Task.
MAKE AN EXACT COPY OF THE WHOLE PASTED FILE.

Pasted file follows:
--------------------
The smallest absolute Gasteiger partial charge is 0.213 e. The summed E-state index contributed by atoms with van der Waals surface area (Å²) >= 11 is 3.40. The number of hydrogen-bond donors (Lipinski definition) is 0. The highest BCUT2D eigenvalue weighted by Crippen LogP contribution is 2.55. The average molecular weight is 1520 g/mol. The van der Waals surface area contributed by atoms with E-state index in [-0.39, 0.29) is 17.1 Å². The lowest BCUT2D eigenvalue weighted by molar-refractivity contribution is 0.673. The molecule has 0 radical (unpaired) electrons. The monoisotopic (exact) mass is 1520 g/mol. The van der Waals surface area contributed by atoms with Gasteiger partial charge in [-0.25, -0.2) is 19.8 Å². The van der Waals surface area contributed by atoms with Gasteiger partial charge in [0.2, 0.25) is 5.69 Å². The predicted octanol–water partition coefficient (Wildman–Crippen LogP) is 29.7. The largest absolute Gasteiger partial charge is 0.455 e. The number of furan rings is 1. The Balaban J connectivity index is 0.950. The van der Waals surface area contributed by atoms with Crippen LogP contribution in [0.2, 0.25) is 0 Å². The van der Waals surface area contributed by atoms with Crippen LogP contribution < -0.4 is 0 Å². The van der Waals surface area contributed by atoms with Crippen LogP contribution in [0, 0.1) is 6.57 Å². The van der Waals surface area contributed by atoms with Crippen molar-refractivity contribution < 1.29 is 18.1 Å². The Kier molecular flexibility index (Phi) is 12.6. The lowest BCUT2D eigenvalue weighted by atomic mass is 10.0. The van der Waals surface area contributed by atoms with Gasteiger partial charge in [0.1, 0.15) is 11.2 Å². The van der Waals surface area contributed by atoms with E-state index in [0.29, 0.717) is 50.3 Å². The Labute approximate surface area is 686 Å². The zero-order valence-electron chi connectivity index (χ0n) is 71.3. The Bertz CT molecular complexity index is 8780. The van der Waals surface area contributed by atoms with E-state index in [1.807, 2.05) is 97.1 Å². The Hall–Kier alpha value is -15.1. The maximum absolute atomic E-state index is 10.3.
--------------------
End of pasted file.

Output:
The smallest absolute Gasteiger partial charge is 0.213 e. The summed E-state index contributed by atoms with van der Waals surface area (Å²) >= 11 is 3.40. The number of hydrogen-bond donors (Lipinski definition) is 0. The highest BCUT2D eigenvalue weighted by Crippen LogP contribution is 2.55. The average molecular weight is 1520 g/mol. The van der Waals surface area contributed by atoms with E-state index in [-0.39, 0.29) is 17.1 Å². The lowest BCUT2D eigenvalue weighted by molar-refractivity contribution is 0.673. The molecule has 0 radical (unpaired) electrons. The monoisotopic (exact) mass is 1520 g/mol. The van der Waals surface area contributed by atoms with Gasteiger partial charge in [-0.25, -0.2) is 19.8 Å². The van der Waals surface area contributed by atoms with Gasteiger partial charge in [0.2, 0.25) is 5.69 Å². The predicted octanol–water partition coefficient (Wildman–Crippen LogP) is 29.7. The largest absolute Gasteiger partial charge is 0.455 e. The number of furan rings is 1. The Balaban J connectivity index is 0.950. The van der Waals surface area contributed by atoms with Crippen LogP contribution in [0.2, 0.25) is 0 Å². The van der Waals surface area contributed by atoms with Crippen LogP contribution < -0.4 is 0 Å². The van der Waals surface area contributed by atoms with Crippen LogP contribution in [0, 0.1) is 6.57 Å². The van der Waals surface area contributed by atoms with Crippen molar-refractivity contribution < 1.29 is 18.1 Å². The Kier molecular flexibility index (Phi) is 12.6. The lowest BCUT2D eigenvalue weighted by atomic mass is 10.0. The van der Waals surface area contributed by atoms with Gasteiger partial charge in [0.1, 0.15) is 11.2 Å². The van der Waals surface area contributed by atoms with E-state index in [0.29, 0.717) is 50.3 Å². The Labute approximate surface area is 686 Å². The zero-order valence-electron chi connectivity index (χ0n) is 71.3. The Bertz CT molecular complexity index is 8780. The van der Waals surface area contributed by atoms with E-state index in [1.807, 2.05) is 97.1 Å². The Hall–Kier alpha value is -15.1. The maximum absolute atomic E-state index is 10.3.